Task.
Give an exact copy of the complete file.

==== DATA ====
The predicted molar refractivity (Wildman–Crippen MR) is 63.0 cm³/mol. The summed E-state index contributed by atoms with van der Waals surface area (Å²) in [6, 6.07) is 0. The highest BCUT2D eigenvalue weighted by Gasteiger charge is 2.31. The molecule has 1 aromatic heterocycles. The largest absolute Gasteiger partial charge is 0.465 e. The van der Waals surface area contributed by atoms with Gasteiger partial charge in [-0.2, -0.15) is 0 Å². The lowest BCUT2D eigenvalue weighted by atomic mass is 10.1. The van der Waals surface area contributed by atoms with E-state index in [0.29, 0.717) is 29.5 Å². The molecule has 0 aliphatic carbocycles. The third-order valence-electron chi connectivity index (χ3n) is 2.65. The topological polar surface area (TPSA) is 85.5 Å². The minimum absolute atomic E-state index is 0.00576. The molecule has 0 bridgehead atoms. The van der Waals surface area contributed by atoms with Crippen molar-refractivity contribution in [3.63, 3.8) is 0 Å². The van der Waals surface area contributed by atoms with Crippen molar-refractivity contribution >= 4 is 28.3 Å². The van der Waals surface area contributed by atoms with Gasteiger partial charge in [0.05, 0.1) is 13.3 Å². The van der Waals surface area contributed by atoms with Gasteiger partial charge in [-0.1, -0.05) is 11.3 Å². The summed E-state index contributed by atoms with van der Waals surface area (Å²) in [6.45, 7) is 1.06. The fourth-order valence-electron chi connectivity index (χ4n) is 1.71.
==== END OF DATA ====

The predicted molar refractivity (Wildman–Crippen MR) is 63.0 cm³/mol. The summed E-state index contributed by atoms with van der Waals surface area (Å²) in [6, 6.07) is 0. The highest BCUT2D eigenvalue weighted by Gasteiger charge is 2.31. The molecule has 1 aromatic heterocycles. The largest absolute Gasteiger partial charge is 0.465 e. The van der Waals surface area contributed by atoms with Gasteiger partial charge in [-0.2, -0.15) is 0 Å². The lowest BCUT2D eigenvalue weighted by atomic mass is 10.1. The van der Waals surface area contributed by atoms with E-state index in [0.29, 0.717) is 29.5 Å². The molecule has 0 aliphatic carbocycles. The third-order valence-electron chi connectivity index (χ3n) is 2.65. The topological polar surface area (TPSA) is 85.5 Å². The minimum absolute atomic E-state index is 0.00576. The molecule has 0 bridgehead atoms. The van der Waals surface area contributed by atoms with Crippen molar-refractivity contribution in [3.63, 3.8) is 0 Å². The van der Waals surface area contributed by atoms with Crippen molar-refractivity contribution >= 4 is 28.3 Å². The van der Waals surface area contributed by atoms with Gasteiger partial charge in [0.05, 0.1) is 13.3 Å². The van der Waals surface area contributed by atoms with Gasteiger partial charge in [-0.1, -0.05) is 11.3 Å². The summed E-state index contributed by atoms with van der Waals surface area (Å²) in [6.45, 7) is 1.06. The fourth-order valence-electron chi connectivity index (χ4n) is 1.71.